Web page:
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EU membership at 10

Today Malta celebrates its 10th anniversary since it joined the European Union. EU membership has been the most important economic decision taken in recent decades. This historic move offered the opportunity to lock in permanently a competition-friendly environment, remove restrictions on the movement of labour and capital, and pave the way for switching to the euro.

Malta’s standard of living has improved: in 2004 this was 20 per cent below the average of the current 28 member states, but by 2012 (latest available Eurostat data), the gap narrowed to 14 per cent. Indeed the country’s growth performance in recent years has compared favourably with that of other countries, particularly in view of Malta’s resilience in the wake of the global financial crisis. This is also in line with standard economic theory which maintains that countries with a lower standard of living are able to grow at a faster pace than the richer countries, thereby converging to similar standards of living.

EU membership has attracted new areas of activity, such as in remote gaming and in financial services. The ability to operate from a relatively low-cost country, supported by good infrastructure, skilled workforce, the use of the English language and no restrictions to provide services to other member states has indeed proven to be a winning mix. The Maltese market is too small to be attractive to foreign companies. Malta can be a recipient of foreign direct investment because companies are able to export easily to the other member states without facing any tariff barriers.

Even other more traditional sectors like tourism benefited from EU membership. Travel became easier. Although a significant contribution stemmed from the advent of low-cost airlines, independent of EU membership, sharing a common currency undoubtedly offered a competitive edge over non-eurozone countries, as tourists are spared the hassle of having to exchange their currency.

Economic policymaking has also been radically transformed. Gone are the days when policies were inward-looking with the excuse of Malta being a sui-generis country. Would the country have been able to maintain a low fiscal deficit without the European technocrats acting as watchdog? Would the country have scaled down the subsidies to loss-making activities if this were not forbidden by the EU state aid rules?

The economists’ preference for EU membership can be framed into the rules-versus-discretion debate, a rule-based system (of which EU membership is a prime example) which helps resolve problems of inconsistency in economic policymaking.

EU funds have also enabled the country to focus its investment activities on areas which before used to receive lower priority, such as the environment. Funds also facilitated the necessary upgrading of infrastructure, particularly with regards to the road network. In times of fiscal austerity, investment activity is often the first to be sacrificed, and hence, ensuring that funds are associated with investment projects, helped mitigate this problem.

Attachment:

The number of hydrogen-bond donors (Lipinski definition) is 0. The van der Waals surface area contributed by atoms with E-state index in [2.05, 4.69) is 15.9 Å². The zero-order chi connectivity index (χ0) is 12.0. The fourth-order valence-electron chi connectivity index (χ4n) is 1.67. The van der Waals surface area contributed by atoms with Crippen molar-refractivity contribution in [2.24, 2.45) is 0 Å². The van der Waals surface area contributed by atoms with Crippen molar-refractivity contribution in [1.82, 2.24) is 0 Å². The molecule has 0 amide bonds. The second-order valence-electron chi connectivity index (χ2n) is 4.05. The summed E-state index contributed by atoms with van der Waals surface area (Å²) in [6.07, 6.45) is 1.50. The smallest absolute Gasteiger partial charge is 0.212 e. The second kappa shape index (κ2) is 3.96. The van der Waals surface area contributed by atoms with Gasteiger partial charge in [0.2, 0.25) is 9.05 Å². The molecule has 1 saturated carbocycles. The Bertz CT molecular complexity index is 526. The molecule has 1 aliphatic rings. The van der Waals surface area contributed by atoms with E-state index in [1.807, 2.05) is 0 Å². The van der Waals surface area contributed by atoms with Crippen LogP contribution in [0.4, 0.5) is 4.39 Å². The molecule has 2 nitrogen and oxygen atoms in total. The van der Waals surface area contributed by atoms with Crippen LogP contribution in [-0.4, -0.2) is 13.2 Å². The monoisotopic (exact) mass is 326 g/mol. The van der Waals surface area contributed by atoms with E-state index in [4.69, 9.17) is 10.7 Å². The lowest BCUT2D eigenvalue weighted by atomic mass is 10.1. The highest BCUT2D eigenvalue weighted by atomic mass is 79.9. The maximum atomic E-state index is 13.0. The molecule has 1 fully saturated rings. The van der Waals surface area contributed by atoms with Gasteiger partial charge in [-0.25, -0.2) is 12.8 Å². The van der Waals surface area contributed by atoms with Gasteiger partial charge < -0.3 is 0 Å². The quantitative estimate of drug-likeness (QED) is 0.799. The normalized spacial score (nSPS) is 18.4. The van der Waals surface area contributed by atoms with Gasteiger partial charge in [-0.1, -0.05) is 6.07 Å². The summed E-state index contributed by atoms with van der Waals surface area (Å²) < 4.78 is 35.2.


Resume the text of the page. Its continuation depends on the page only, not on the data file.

The labour market has shown remarkable flexibility. The workforce was able to absorb the shock emanating from increased competition. Indeed the unemployment rate in Malta remained at low levels, particularly when compared to the other member states.

Would the country have scaled down the subsidies to loss-making activities if this were not forbidden by the EU state aid rules?

Declining industries were replaced with flourishing sectors, also with the help of adequate training. The recent increase in the number of Europeans working in Malta is nonetheless a signal that the free movement of labour works both ways, as not only Maltese were able to get good jobs abroad, but foreigners are now also competing for the job opportunities in Malta. While in some cases this may be due to skill shortages in Malta, there is a growing element where the determining factor is the fact that foreigners may be willing to accept inferior working conditions than the Maltese.

Looking ahead, Malta still needs to become truly European. The country is still in a phase where it takes an active interest in matters directly concerning it, such as burden sharing on immigration and the amount of EU funds to be allocated to the country.

However, the EU project is much more than this. It is a project which kick-started at the end of World War II, when countries realised that economic and political cooperation is the best solution to preserve peace and generate prosperity. The success of this project is confirmed by the number of countries which over the years have joined the EU.

As Malta’s EU membership reaches adolescence it is necessary for the country to take a more active role in EU-wide matters. When will Malta be ready to advocate for higher environmental standards, for stronger employee rights, for more harmony in European welfare and taxation systems, rather than being the passive absorber of visions put forward by the other member states or the EU Commission?

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